YES ON #3: This time, for the first time I can remember, all the initiative questions deserve a yes vote, including this one. A “yes” vote on this question would eliminate state criminal and civil penalties related to the medical use of marijuana, allowing patients meeting certain conditions to obtain marijuana produced and distributed by new state-regulated centers or, in specific hardship cases, to grow marijuana for their own use.
There is, by now, plenty of evidence that marijuana really has been proven effective for combating nausea and seizures, and for assisting in pain relief for patients suffering from cancer, Parkinson’s disease, Crohn’s disease, multiple sclerosis, glaucoma, and other debilitating conditions. Medical marijuana has already been legalized in sixteen states, including Alaska, Arizona, California, Colorado, Connecticut, Delaware, Hawaii, Maine, Michigan, Nevada, New Jersey, New Mexico, Oregon, Rhode Island, Vermont, and Washington. And the District of Columbia. Alaska and Arizona? Seriously? I mean, California, Oregon, and Vermont, sure. But Alaska and Arizona? You’ve got to be kidding me.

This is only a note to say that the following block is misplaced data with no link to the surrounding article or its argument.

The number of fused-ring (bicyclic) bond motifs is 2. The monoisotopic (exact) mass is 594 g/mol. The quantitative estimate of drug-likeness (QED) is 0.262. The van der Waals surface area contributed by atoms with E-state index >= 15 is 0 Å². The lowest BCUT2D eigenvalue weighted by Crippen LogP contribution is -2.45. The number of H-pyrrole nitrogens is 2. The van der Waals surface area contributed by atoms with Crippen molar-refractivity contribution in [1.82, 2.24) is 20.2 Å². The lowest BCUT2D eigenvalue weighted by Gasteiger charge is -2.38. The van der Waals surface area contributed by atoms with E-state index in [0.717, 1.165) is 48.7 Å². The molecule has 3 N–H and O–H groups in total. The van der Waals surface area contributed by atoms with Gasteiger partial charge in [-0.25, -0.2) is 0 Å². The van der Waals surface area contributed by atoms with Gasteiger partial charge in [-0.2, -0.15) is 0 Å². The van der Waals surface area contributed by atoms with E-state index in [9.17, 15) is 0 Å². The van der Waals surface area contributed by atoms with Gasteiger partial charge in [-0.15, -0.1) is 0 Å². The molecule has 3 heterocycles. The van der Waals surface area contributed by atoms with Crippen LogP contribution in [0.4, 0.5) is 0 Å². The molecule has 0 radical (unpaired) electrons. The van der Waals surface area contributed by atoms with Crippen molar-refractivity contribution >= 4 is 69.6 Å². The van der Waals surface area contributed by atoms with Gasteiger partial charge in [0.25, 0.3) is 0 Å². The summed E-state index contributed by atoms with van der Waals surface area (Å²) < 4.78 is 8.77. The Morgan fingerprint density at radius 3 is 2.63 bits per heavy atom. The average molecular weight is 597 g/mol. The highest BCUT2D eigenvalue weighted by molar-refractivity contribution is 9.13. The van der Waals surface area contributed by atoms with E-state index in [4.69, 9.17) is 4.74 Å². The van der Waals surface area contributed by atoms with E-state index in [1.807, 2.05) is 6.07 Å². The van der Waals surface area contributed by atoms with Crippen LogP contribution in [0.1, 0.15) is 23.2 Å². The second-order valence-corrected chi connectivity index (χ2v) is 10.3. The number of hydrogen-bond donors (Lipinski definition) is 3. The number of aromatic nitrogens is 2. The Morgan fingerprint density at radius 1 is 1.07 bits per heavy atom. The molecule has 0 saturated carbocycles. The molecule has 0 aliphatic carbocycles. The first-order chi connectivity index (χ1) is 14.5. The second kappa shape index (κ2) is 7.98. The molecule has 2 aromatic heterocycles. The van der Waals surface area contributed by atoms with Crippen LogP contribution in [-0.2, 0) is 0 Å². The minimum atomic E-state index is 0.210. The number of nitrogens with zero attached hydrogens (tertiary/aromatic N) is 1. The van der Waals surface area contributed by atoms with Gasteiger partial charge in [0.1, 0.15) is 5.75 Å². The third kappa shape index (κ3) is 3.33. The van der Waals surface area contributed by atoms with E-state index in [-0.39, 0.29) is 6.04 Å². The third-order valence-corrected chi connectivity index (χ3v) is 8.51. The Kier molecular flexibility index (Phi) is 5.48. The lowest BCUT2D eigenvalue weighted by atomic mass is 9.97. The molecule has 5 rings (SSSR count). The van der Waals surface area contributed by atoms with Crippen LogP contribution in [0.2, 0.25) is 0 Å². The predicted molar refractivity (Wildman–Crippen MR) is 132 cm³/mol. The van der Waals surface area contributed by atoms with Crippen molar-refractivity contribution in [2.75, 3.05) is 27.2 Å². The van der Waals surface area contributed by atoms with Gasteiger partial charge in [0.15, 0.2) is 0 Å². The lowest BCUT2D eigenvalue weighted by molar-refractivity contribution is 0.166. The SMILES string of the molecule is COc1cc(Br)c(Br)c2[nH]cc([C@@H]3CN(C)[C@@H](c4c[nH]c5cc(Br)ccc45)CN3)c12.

In any case, legalizing medical marijuana should be a useful first step in decriminalizing marijuana once and for all. Marijuana, after all, is no more dangerous or addictive than alcohol. Which is not an endorsement of it. I’m just saying.
Two years ago, the citizens of the Commonwealth took the sensible step of making simple marijuana possession a civil, as opposed to criminal, offense. As many of you know, the federal government still continues to view marijuana possession or use as a serious crime, and federal law generally preempts state law. And yet, the federal government has looked the other way while states like California and Colorado have set up burgeoning marijuana industries, and for a simple reason: because states like California and Colorado get to tax marijuana, which brings in a nice little revenue bump for the state. In addition, they get to license growers and regulate the industry.
For states like California and Colorado there are other benefits as well. Fewer people populating their jails for marijuana-related offenses. Fewer resources wasted on the misguided war on drugs. Colorado is trying to legalize marijuana entirely through a state constitutional amendment called Amendment 64. California and Washington state also have proposals on their ballot. We’re not there yet, but medical marijuana would be a step in the right direction. Vote “yes” on Question #3.